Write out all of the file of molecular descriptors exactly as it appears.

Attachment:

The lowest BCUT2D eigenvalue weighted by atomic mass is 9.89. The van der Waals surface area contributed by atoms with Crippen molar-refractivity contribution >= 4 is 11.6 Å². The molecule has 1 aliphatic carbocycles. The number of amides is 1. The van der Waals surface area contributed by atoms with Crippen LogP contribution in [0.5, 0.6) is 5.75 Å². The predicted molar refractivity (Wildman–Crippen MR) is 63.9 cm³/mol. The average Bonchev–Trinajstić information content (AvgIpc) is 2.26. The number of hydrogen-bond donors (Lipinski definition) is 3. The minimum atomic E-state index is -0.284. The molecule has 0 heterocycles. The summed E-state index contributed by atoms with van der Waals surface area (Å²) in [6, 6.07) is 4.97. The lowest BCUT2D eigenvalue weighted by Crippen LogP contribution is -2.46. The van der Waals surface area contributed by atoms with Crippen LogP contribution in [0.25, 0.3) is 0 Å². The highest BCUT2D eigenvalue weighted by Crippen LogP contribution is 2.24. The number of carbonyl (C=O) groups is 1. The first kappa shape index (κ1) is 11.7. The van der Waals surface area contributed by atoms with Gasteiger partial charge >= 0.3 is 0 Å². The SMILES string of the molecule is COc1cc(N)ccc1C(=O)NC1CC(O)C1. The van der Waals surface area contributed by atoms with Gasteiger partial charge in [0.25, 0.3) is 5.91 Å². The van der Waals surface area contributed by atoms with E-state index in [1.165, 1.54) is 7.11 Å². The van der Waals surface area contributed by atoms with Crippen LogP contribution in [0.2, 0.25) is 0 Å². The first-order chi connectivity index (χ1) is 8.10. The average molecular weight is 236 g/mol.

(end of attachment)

The lowest BCUT2D eigenvalue weighted by atomic mass is 9.89. The van der Waals surface area contributed by atoms with Crippen molar-refractivity contribution >= 4 is 11.6 Å². The molecule has 1 aliphatic carbocycles. The number of amides is 1. The van der Waals surface area contributed by atoms with Crippen LogP contribution in [0.5, 0.6) is 5.75 Å². The predicted molar refractivity (Wildman–Crippen MR) is 63.9 cm³/mol. The average Bonchev–Trinajstić information content (AvgIpc) is 2.26. The number of hydrogen-bond donors (Lipinski definition) is 3. The minimum atomic E-state index is -0.284. The molecule has 0 heterocycles. The summed E-state index contributed by atoms with van der Waals surface area (Å²) in [6, 6.07) is 4.97. The lowest BCUT2D eigenvalue weighted by Crippen LogP contribution is -2.46. The van der Waals surface area contributed by atoms with Crippen LogP contribution in [0.25, 0.3) is 0 Å². The highest BCUT2D eigenvalue weighted by Crippen LogP contribution is 2.24. The number of carbonyl (C=O) groups is 1. The first kappa shape index (κ1) is 11.7. The van der Waals surface area contributed by atoms with Gasteiger partial charge >= 0.3 is 0 Å². The SMILES string of the molecule is COc1cc(N)ccc1C(=O)NC1CC(O)C1. The van der Waals surface area contributed by atoms with Gasteiger partial charge in [0.25, 0.3) is 5.91 Å². The van der Waals surface area contributed by atoms with E-state index in [1.165, 1.54) is 7.11 Å². The van der Waals surface area contributed by atoms with Crippen LogP contribution in [0.2, 0.25) is 0 Å². The first-order chi connectivity index (χ1) is 8.10. The average molecular weight is 236 g/mol.